Trompenaars and Hamden Turner classified cultures along a mix of behavioral and value patterns. Their research focuses on the cultural dimensions of business executives.
1. Universalism vs. Particularism
(What is more important, rules or relationships?)
Universalistic Countries: focus more on formal rules than relationships; believe that their ideas and practices can be applied worldwide without modification (Germany, UK, US) Particularistic countries: more emphasis on relationships than rules. Particularistic people believe that circumstances dictate how ideas and practices are applied. (China, Indonesia)
2. Specific vs. diffuse Cultures
Specific cultures: individuals are open to share a large public space with others, private space is only shared with friends/family; strong separation between work and private life (UK, US) In diffuse cultures; introverts, work and private life are closely linked but intensely protected (China)
3. Achievement vs. ascription Cultures
(Do we have to prove ourselves to receive status or is it given to us?) Achievement Culture: people are accorded status based on how well they perform their functions (US, UK) Ascription culture: status is attributed based on who or what a person is e.g. age, gender and social connections.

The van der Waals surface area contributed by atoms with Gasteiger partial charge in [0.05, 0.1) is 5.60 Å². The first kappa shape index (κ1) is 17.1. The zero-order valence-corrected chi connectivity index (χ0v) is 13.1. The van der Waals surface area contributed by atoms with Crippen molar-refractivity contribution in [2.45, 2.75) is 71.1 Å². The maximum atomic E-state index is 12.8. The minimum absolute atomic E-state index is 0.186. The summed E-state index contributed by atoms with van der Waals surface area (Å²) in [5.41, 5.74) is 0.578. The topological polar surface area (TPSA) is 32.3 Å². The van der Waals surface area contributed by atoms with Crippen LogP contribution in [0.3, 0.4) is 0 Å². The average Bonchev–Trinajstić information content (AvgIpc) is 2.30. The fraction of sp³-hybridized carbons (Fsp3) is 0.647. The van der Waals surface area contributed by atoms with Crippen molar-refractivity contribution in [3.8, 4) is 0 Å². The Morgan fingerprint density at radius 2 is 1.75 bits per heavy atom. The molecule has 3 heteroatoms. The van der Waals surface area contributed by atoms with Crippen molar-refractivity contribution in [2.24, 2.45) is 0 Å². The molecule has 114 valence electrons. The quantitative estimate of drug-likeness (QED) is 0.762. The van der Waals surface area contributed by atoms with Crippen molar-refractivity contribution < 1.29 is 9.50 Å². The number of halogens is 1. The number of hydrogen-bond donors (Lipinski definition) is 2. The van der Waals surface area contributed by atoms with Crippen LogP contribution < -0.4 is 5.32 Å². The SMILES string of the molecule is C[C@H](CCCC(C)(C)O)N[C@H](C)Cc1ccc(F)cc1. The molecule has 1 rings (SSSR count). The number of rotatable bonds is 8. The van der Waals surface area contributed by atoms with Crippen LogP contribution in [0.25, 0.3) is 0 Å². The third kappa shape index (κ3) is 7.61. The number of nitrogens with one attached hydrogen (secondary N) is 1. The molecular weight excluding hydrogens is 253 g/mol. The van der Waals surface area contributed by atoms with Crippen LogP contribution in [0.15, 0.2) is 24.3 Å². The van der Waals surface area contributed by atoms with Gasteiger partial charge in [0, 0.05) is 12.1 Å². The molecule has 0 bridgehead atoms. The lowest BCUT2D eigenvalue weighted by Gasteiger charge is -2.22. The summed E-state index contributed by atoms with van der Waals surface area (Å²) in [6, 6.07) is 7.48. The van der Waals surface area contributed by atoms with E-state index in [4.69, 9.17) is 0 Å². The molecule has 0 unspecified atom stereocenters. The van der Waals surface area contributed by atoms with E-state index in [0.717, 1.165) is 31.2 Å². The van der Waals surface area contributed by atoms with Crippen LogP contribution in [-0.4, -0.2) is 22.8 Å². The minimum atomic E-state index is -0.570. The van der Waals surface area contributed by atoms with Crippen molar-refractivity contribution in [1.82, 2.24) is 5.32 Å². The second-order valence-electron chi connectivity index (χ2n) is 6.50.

4. Individualism vs. Communitarianism
(Do we function in a group or as individuals?)
Individualistic countries: people make their own decisions and achieve success alone; emphasis is on personal responsibility and decision-making (US, UK) Communitarianism: success is achieved in groups; decisions are referred to committees (Japan)
5. Emotional vs. neutral culture
(Do we display our emotions?)
Emotional culture: feelings are expressed naturally and openly (Mexico, Netherlands) In neutral cultures: emotions are controlled and feelings are held back (Japan, UK)
6. Time Orientation: Monochronic vs. Polychronic
(Do we do things one at a time or several things at once?)
Monochronic C.: people...
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